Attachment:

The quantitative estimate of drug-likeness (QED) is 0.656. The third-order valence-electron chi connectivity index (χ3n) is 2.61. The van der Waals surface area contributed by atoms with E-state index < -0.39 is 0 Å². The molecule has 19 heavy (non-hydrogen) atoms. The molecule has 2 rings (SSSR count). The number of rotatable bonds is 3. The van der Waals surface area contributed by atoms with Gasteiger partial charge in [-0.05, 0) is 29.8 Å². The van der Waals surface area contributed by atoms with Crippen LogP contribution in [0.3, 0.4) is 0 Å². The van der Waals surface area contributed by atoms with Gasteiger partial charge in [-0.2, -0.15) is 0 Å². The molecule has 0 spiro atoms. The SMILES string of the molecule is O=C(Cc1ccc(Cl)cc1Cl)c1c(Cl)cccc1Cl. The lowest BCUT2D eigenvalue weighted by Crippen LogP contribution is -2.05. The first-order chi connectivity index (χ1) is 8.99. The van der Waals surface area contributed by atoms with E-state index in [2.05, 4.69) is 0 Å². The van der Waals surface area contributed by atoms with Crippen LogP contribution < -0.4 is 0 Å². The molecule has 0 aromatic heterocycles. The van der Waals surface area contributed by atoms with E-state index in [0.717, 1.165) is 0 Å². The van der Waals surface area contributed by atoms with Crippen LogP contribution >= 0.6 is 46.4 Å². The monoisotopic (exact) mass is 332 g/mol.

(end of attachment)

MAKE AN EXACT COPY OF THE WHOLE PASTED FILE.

The quantitative estimate of drug-likeness (QED) is 0.656. The third-order valence-electron chi connectivity index (χ3n) is 2.61. The van der Waals surface area contributed by atoms with E-state index < -0.39 is 0 Å². The molecule has 19 heavy (non-hydrogen) atoms. The molecule has 2 rings (SSSR count). The number of rotatable bonds is 3. The van der Waals surface area contributed by atoms with Gasteiger partial charge in [-0.05, 0) is 29.8 Å². The van der Waals surface area contributed by atoms with Crippen LogP contribution in [0.3, 0.4) is 0 Å². The van der Waals surface area contributed by atoms with Gasteiger partial charge in [-0.2, -0.15) is 0 Å². The molecule has 0 spiro atoms. The SMILES string of the molecule is O=C(Cc1ccc(Cl)cc1Cl)c1c(Cl)cccc1Cl. The lowest BCUT2D eigenvalue weighted by Crippen LogP contribution is -2.05. The first-order chi connectivity index (χ1) is 8.99. The van der Waals surface area contributed by atoms with E-state index in [2.05, 4.69) is 0 Å². The van der Waals surface area contributed by atoms with Crippen LogP contribution < -0.4 is 0 Å². The molecule has 0 aromatic heterocycles. The van der Waals surface area contributed by atoms with E-state index in [0.717, 1.165) is 0 Å². The van der Waals surface area contributed by atoms with Crippen LogP contribution >= 0.6 is 46.4 Å². The monoisotopic (exact) mass is 332 g/mol.